Sunday, 17 February 2013

Tarrafal, the Concentration Camp Museum - Day 2 (morning) - The 10th of February 2013

Soon after our copious breakfast we decided to catch a public transport towards Tarrafal, so as to be able to visit the concentration camp and still have a bit of time to enjoy the beach. The weather seemed slightly better than the previous day and less windy as well.

The experience of having travelled inside a "Hiace" was quite an interesting one for my colleagues and their wives who had virtually no idea what it was all about ... the loud  soon livened up the "clustered" atmosphere and at one point we were all clapping hands and singing the "sacudir poeira" (shake away the dust) funana, with João being utterly enthusiastic, which ultimately led a young passenger to film him with the mobile phone. On the way to Tarrafal there were 18 of us inside it though on the way back there were 22 of us ...

Rui, Wanda, Rosa and João (from left to right)

Despite not being so "impressive" as Auschwittz the visit to the concentration camp of Tarrafal, known as the "slow death camp" was very touching, taking into account the fact that it was and it will always be intimately connected to the sad history of our country and the memory of those who died there for politically opposing the Portuguese regime is still "visible" ... in the many posts dedicated to them.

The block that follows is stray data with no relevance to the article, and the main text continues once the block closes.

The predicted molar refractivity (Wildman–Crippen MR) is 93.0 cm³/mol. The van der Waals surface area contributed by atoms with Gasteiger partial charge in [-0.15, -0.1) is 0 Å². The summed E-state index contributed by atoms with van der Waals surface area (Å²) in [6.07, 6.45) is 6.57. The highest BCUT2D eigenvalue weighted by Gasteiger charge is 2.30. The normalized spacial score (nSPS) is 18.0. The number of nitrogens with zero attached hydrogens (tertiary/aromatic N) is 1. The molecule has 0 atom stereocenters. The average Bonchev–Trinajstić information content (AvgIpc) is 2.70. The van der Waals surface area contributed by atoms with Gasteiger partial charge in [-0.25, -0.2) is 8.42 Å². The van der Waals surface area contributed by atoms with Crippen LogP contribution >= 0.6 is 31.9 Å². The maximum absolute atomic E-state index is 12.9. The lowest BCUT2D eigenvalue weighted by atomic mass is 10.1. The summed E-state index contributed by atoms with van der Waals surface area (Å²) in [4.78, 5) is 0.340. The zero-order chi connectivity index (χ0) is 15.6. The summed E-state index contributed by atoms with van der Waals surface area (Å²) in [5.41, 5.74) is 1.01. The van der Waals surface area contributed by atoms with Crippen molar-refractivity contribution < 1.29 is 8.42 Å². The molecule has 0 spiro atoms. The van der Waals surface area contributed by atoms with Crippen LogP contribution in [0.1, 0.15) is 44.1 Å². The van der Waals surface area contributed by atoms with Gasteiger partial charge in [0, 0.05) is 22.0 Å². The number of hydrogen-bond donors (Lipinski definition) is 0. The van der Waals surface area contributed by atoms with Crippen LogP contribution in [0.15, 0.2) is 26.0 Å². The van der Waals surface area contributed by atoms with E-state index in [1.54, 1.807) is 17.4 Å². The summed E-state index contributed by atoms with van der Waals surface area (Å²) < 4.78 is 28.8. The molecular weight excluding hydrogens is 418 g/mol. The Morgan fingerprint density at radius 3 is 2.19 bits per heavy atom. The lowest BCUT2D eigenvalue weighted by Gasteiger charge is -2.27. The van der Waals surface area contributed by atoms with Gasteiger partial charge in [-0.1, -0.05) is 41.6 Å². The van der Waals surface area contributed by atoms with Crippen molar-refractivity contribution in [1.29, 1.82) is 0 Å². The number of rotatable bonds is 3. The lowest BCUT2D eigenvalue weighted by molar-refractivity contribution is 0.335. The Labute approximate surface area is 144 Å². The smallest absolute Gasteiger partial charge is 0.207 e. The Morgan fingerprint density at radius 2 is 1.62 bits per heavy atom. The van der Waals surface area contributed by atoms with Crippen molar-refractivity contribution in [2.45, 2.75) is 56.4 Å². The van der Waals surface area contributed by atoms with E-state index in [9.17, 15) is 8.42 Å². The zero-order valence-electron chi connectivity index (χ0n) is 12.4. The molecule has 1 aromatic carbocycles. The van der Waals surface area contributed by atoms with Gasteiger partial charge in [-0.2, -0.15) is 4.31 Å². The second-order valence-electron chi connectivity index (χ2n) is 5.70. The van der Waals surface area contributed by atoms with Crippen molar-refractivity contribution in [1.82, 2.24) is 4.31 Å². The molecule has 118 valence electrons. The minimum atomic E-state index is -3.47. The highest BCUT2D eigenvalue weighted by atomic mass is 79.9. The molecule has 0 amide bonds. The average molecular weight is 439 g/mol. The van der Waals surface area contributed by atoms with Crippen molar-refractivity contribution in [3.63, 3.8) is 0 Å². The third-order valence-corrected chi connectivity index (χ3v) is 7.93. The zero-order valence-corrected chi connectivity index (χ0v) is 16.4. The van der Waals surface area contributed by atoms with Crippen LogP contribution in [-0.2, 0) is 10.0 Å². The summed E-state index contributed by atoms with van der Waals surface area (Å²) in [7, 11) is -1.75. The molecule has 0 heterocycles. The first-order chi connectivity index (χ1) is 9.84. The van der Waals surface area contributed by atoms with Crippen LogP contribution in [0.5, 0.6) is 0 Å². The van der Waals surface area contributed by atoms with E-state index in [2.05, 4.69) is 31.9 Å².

I had visited it twice before (in 2001 and 2008) but found that the explanations to be seen in big boards (Mario Soares Foundation), provided a through explanation for those who know what it was like and certainly a very clear explanation to the young generation who might have vaguely heard about it.


 Deportation (left). A violence founded regime (right).

Nazi-fascism resistance and uprising (left). The Concentration Camp of Tarrafal (right).

 Silence and Censorship (left). Punishment and Forced Labour (right).

Death at the Concentration Camp (left). List of Portuguese political prisoners at the camp (right).

The "frigideira" (frying pan)  isolation cell.

Although the concentration camp was built in 1936 to house 150 Portuguese anti-fascist prisoners and continued to house such prisoners until 1954, when it ended up being closed after International protests to later be re-opened in the 1960's to host the independence fighters from Cape Verde, Guinea Bissau and Angola.

The Cape Verdian prisoners (left). Jaime Schoffield (left).

Amazingly enough amongst the Cape Verdian prisoners stood a familiar face, though whilst he was my student during an English Refresher course for ASA (Airports and Air Safety) in Sal I didn't realise he had been under such a situation. I must confess I was shocked, because despite the fact that throughout the course I felt he was a rather sad-looking character I had no idea what he had (must have) been through.

The prisoners from Guinea Bissau (left). The prisoners from Angola (right).

Life at the Camp (left). Solidarity (right).

Protest and Punishment (left). The surrounding sea as an ongoing illusion (right).


 Habeas Corpus (left). The liberation - 1st of May 1974 (right).

Remembering the dead

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